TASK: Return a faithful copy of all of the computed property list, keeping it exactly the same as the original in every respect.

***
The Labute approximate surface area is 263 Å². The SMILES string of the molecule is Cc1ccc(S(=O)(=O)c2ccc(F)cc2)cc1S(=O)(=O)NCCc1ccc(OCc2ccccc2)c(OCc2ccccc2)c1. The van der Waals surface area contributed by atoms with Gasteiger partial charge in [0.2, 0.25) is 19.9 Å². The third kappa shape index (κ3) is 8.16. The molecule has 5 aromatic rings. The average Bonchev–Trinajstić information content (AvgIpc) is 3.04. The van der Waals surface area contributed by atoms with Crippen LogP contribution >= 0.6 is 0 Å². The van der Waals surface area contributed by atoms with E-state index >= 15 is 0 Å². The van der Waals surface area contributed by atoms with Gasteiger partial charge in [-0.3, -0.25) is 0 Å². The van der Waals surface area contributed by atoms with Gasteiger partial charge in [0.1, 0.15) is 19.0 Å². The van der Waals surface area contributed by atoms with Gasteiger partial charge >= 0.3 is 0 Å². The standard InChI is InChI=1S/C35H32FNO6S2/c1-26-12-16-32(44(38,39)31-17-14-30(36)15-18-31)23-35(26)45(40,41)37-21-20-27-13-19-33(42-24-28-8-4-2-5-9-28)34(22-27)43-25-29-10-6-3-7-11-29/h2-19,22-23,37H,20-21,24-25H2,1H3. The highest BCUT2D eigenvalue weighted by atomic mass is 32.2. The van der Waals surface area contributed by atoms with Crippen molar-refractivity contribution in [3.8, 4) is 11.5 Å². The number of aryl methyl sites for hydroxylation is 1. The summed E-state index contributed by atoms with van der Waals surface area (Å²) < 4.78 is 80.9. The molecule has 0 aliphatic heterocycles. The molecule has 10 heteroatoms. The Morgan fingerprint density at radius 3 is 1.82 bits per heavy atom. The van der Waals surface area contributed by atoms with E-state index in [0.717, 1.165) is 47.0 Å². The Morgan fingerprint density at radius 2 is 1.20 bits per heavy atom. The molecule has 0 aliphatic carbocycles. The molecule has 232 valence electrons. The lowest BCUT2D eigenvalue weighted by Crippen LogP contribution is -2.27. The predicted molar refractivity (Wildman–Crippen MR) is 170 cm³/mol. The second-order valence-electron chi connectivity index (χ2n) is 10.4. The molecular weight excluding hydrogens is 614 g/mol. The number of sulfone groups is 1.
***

The Labute approximate surface area is 263 Å². The SMILES string of the molecule is Cc1ccc(S(=O)(=O)c2ccc(F)cc2)cc1S(=O)(=O)NCCc1ccc(OCc2ccccc2)c(OCc2ccccc2)c1. The van der Waals surface area contributed by atoms with Gasteiger partial charge in [0.2, 0.25) is 19.9 Å². The third kappa shape index (κ3) is 8.16. The molecule has 5 aromatic rings. The average Bonchev–Trinajstić information content (AvgIpc) is 3.04. The van der Waals surface area contributed by atoms with Crippen LogP contribution >= 0.6 is 0 Å². The van der Waals surface area contributed by atoms with E-state index >= 15 is 0 Å². The van der Waals surface area contributed by atoms with Gasteiger partial charge in [-0.3, -0.25) is 0 Å². The van der Waals surface area contributed by atoms with Gasteiger partial charge in [0.1, 0.15) is 19.0 Å². The van der Waals surface area contributed by atoms with Gasteiger partial charge >= 0.3 is 0 Å². The standard InChI is InChI=1S/C35H32FNO6S2/c1-26-12-16-32(44(38,39)31-17-14-30(36)15-18-31)23-35(26)45(40,41)37-21-20-27-13-19-33(42-24-28-8-4-2-5-9-28)34(22-27)43-25-29-10-6-3-7-11-29/h2-19,22-23,37H,20-21,24-25H2,1H3. The highest BCUT2D eigenvalue weighted by atomic mass is 32.2. The van der Waals surface area contributed by atoms with Crippen molar-refractivity contribution in [3.8, 4) is 11.5 Å². The number of aryl methyl sites for hydroxylation is 1. The summed E-state index contributed by atoms with van der Waals surface area (Å²) < 4.78 is 80.9. The molecule has 0 aliphatic heterocycles. The molecule has 10 heteroatoms. The Morgan fingerprint density at radius 3 is 1.82 bits per heavy atom. The van der Waals surface area contributed by atoms with E-state index in [0.717, 1.165) is 47.0 Å². The Morgan fingerprint density at radius 2 is 1.20 bits per heavy atom. The molecule has 0 aliphatic carbocycles. The molecule has 232 valence electrons. The lowest BCUT2D eigenvalue weighted by Crippen LogP contribution is -2.27. The predicted molar refractivity (Wildman–Crippen MR) is 170 cm³/mol. The second-order valence-electron chi connectivity index (χ2n) is 10.4. The molecular weight excluding hydrogens is 614 g/mol. The number of sulfone groups is 1.